By Ryan MacGibbon
The floorboards look like overalls with patchwork. The wood grain is gnarled, remedied but overdosed with layers of paint. A large print propped against the wall behind the reception desk reads, “honeymag.com.” A breeze carries the bustle of SoHo through wide white arched windows. I lounge and wait for Amy Rollo.
Gorgeous, dark skinned, long-legged women roam productively through the office. Fair skinned, pint-sized Amy greets me as she exits the conference room. We settle down at her desk and she gives me a tour of honeymag.com. Honeymag is a hip, urban fashion/gossip online magazine. She’s the art director. I’m out of my element, but I’m here for the graphic design.
She needs to make a button to link readers to their twitter page. Flying through folders with a wireless Mac mouse, she opens Photoshop and pulls up a template. She shades the bottom with a saturated light blue. Bright white fades down from the top edge. Her summer intern arrives, suspending the work.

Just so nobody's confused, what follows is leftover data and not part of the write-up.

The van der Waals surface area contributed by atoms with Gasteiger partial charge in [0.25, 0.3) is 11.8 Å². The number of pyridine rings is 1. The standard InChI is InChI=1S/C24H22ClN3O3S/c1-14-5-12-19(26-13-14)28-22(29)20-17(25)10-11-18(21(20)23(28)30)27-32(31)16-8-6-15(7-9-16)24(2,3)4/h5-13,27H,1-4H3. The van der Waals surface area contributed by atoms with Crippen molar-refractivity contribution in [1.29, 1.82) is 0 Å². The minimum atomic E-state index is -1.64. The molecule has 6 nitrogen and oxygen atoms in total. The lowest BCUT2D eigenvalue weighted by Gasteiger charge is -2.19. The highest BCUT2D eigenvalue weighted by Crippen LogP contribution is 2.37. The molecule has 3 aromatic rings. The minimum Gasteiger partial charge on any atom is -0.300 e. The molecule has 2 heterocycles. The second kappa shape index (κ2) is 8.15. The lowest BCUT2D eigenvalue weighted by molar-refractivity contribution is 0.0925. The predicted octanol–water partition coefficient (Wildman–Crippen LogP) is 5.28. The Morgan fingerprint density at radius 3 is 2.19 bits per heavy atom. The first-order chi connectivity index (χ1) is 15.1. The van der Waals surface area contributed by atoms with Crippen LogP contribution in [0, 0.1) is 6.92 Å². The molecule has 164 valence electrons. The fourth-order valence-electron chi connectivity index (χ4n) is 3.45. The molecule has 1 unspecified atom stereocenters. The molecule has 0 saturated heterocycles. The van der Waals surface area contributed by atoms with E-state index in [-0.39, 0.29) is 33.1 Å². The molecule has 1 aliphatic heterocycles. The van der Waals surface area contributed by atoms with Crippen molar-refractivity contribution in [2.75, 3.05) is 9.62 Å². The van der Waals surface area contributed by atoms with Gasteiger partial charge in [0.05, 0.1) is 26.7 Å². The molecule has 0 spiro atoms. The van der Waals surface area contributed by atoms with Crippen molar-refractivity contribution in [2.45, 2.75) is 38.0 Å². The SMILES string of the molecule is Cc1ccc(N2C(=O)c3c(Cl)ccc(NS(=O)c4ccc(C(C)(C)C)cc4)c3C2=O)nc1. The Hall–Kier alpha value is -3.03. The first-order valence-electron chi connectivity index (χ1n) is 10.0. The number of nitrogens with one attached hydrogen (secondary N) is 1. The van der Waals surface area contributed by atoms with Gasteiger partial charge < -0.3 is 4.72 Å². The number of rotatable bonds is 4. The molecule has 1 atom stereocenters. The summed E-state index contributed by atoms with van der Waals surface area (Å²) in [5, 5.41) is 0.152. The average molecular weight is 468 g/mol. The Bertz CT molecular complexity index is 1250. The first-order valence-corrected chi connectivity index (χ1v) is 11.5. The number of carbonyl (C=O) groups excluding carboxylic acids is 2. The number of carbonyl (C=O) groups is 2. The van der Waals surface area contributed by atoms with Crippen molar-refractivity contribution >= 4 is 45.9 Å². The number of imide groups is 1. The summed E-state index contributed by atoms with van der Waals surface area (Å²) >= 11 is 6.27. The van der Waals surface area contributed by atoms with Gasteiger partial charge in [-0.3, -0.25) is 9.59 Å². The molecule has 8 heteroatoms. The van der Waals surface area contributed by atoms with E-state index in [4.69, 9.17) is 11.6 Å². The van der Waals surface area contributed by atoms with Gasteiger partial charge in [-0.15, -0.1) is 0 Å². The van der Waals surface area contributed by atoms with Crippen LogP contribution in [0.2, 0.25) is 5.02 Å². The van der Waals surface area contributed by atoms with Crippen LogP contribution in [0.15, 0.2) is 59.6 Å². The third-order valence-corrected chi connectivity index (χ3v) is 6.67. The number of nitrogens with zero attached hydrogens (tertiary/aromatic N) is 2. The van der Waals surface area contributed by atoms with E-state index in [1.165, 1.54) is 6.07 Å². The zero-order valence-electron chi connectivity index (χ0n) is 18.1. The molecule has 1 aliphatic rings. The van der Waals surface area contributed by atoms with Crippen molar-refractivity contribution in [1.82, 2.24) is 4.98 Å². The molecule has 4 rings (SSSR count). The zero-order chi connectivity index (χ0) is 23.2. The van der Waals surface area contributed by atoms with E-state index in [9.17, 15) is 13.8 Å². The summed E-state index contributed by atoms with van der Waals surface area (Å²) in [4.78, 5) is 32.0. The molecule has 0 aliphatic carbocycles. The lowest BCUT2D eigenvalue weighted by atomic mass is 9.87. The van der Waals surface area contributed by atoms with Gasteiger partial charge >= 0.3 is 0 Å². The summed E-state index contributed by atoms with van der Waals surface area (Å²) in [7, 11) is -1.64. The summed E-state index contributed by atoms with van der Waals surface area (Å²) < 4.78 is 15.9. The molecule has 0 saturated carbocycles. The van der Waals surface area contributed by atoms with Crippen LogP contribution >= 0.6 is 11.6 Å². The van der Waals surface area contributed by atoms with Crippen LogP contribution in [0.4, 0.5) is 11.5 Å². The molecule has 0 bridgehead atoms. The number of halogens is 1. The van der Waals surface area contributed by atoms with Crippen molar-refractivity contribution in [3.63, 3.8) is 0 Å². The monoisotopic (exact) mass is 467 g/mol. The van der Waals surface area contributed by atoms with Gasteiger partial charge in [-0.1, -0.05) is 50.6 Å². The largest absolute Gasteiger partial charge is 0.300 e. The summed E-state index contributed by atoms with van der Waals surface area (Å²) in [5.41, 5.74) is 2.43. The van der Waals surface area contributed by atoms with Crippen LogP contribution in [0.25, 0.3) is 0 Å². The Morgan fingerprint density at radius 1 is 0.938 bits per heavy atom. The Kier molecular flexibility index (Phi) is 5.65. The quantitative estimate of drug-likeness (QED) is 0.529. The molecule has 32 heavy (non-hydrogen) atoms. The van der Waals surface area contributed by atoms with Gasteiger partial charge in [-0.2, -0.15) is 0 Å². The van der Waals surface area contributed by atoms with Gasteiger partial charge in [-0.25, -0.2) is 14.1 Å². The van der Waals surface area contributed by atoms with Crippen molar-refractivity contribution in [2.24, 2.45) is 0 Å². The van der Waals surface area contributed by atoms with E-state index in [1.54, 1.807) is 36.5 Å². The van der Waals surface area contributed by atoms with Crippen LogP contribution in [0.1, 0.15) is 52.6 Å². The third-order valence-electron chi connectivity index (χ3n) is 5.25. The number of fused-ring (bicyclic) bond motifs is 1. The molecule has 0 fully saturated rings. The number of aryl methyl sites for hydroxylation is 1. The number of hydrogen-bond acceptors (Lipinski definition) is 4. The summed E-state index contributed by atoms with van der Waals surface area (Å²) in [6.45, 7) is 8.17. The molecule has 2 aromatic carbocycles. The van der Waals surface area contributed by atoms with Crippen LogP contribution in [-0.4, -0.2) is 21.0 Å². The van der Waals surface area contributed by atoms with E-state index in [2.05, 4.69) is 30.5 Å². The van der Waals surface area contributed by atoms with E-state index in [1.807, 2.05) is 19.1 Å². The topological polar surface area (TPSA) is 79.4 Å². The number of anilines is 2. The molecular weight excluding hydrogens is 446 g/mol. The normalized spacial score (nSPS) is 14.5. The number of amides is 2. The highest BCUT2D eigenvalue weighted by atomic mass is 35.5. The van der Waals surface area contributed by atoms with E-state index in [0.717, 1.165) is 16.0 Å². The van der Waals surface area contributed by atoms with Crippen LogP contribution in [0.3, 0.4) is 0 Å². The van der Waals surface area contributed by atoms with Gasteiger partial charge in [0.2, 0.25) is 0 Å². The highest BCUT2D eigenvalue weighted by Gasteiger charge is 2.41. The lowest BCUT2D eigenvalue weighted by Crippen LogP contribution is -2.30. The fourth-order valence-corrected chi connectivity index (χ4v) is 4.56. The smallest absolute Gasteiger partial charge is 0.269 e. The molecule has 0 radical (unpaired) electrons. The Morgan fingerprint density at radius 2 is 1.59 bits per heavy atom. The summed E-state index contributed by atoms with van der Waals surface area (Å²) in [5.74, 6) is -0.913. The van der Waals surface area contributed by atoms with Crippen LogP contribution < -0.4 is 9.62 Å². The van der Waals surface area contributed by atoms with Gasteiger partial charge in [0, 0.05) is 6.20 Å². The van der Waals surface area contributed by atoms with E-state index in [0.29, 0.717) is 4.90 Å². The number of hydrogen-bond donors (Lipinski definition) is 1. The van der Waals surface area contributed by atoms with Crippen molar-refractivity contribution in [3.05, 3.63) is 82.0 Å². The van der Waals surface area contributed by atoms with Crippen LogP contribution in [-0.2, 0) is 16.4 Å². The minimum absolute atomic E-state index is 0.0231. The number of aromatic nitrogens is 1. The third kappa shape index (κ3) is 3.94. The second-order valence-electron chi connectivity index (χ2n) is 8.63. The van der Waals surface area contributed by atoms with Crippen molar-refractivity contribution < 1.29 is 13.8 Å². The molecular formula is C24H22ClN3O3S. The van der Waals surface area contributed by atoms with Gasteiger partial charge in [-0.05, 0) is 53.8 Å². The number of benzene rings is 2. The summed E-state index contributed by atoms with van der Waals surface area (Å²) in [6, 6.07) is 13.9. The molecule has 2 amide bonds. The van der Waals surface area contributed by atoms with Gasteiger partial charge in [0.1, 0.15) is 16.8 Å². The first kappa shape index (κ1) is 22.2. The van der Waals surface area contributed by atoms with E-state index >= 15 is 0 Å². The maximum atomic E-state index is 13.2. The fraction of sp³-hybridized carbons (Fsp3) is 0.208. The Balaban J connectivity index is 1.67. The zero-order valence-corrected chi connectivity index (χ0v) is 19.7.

She looks like she already works here—long legged, dark skinned. Her art is also well aligned. She passes around a clean looking media package. A large-legged woman, stopping on her way out, recommends brightening the layout with more color and swapping the photographs for seductive and smiling expressions, swift advice and then her departure. The intern leaves soon after.
Amy returns to the button creation. She adds a “twitter-bird” to the extended rectangular template. It gestures with its wing at text reading, “are we twitter bff’s? follow me.” With a few more rapid fire movements through cyberspace, the button is sent off to be laid into the website.
She begins to take me through the new layout. My mind wonders and wanders. This would be a scene to paint. What fine figures. They deserve the color rich medium. Amy starts to put together her visual bio of favorite things. Will we now always be digital or will the future of graphic design find paint?